In his second go round with the Professor Quatermass character (after 1955's The Quatermass Xperiment), American actor Brian Donlevy does a great impression of a bulldog. He glowers, sneers, and barks out commands in a disappointingly gruff characterization. Screenwriter Kneale says Donlevy "hammered his way through" the role without any sense of the "thoughtful, inventive, sensitive" character that Kneale had envisioned. Andrew Keir would fare much better in the third installment of the Quatermass saga, Quatermass and the Pit, when he took over for Donlevy and actually injected the character with some welcome doses of humanity. (In contrast, director Val Guest actually likes Donlevy's performance: "He's not an airy-fairy professor," he says on the audio commentary track of this new DVD release from Anchor Bay Entertainment.)

The movie tends to breakdown somewhat in the second half, with characters all too willing to believe in the alien threat. We even get a marauding army of angry workers storming the scientific facility's front gate like villagers from Frankenstein. In addition, Quatermass becomes completely remorseless about the loss of life. At one point after he accidentally drives over a soldier, he hardly glances down before continuing on his way. Part of the problem is simply the short running time. At just 85 minutes, Quatermass 2 rushes through many of its big scenes. The screenplay sets up the situations admirably, but once the story nears its climax, the parts start to fly apart.

Even with its limitations, Quatermass 2 is a powerful, nerve-wrenching movie. For audiences enamored with the digital effects of recent years, the movie's climactic scenes might come as a disappointment, but the ideas that propel the movie are imminently plausible. This is the kind of stuff that has fueled The X-Files for the past several years. Quatermass 2 is a near classic.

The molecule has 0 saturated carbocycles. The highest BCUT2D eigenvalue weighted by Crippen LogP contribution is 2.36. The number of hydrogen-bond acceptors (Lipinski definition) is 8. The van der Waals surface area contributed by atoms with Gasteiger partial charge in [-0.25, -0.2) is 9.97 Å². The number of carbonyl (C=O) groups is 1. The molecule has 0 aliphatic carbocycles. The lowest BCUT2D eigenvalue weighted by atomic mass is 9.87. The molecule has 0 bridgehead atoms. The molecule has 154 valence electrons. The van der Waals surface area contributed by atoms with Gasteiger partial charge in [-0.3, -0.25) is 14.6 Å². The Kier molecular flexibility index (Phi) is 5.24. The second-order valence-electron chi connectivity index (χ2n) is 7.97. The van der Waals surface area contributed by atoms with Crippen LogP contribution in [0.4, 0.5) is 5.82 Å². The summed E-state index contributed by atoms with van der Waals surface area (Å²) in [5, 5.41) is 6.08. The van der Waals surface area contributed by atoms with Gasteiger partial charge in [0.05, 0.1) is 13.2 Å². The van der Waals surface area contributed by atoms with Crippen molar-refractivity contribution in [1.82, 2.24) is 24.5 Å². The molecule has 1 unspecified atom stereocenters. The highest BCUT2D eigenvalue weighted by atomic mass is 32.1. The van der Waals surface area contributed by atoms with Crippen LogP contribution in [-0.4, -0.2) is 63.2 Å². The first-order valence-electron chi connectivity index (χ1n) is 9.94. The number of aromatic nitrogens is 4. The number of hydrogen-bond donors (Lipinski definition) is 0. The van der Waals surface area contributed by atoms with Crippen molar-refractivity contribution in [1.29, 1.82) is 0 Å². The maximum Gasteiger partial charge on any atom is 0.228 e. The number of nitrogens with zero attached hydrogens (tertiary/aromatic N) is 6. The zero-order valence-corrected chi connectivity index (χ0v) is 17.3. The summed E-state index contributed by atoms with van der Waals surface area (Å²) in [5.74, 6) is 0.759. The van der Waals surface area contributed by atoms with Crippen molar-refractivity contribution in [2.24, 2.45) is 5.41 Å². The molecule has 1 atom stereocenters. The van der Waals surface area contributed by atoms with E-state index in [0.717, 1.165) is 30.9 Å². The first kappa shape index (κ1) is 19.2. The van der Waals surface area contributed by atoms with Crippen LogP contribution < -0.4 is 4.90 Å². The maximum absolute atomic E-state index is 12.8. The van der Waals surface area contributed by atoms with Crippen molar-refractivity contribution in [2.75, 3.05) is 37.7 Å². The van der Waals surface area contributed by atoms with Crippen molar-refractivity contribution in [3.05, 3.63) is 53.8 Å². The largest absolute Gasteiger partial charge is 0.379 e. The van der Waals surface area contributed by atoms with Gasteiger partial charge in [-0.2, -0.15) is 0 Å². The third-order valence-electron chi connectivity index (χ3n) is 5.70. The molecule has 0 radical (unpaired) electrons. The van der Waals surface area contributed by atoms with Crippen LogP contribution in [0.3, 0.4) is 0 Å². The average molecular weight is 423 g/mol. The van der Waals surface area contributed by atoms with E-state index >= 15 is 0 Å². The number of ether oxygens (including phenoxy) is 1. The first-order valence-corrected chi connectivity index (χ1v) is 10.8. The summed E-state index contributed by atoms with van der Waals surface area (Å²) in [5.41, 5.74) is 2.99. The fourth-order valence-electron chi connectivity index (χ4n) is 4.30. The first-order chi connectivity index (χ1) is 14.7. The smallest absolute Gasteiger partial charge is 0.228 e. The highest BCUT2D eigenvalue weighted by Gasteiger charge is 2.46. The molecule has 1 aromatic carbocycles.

Quatermass 2 (aka Enemy From Space) is now available on DVD from Anchor Bay Entertainment. The DVD features an excellent alternate audio track with commentary by director Val Guest and screenwriter Nigel Kneale. While the audio commentary for Anchor Bay's release of Quatermass and the Pit was a disappointment, the commentary for Quatermass 2 is thoroughly fascinating. (It was apparently culled from separate recording sessions for Kneale and Guest, with the best bits having been edited into a cohesive audio track.)

The DVD also contains an episode called "Sci-Fi" from the World of Hammer television series. The movie is digitally mastered in a full-frame presentation (1.37:1). Approximate running time: 85 minutes. Suggested retail price: $24.95.

Quatermass 2 is also available on VHS from Anchor Bay Entertainment. Suggested retail price: $14.95.

For more information about these releases, check out the Anchor Bay Entertainment Web site.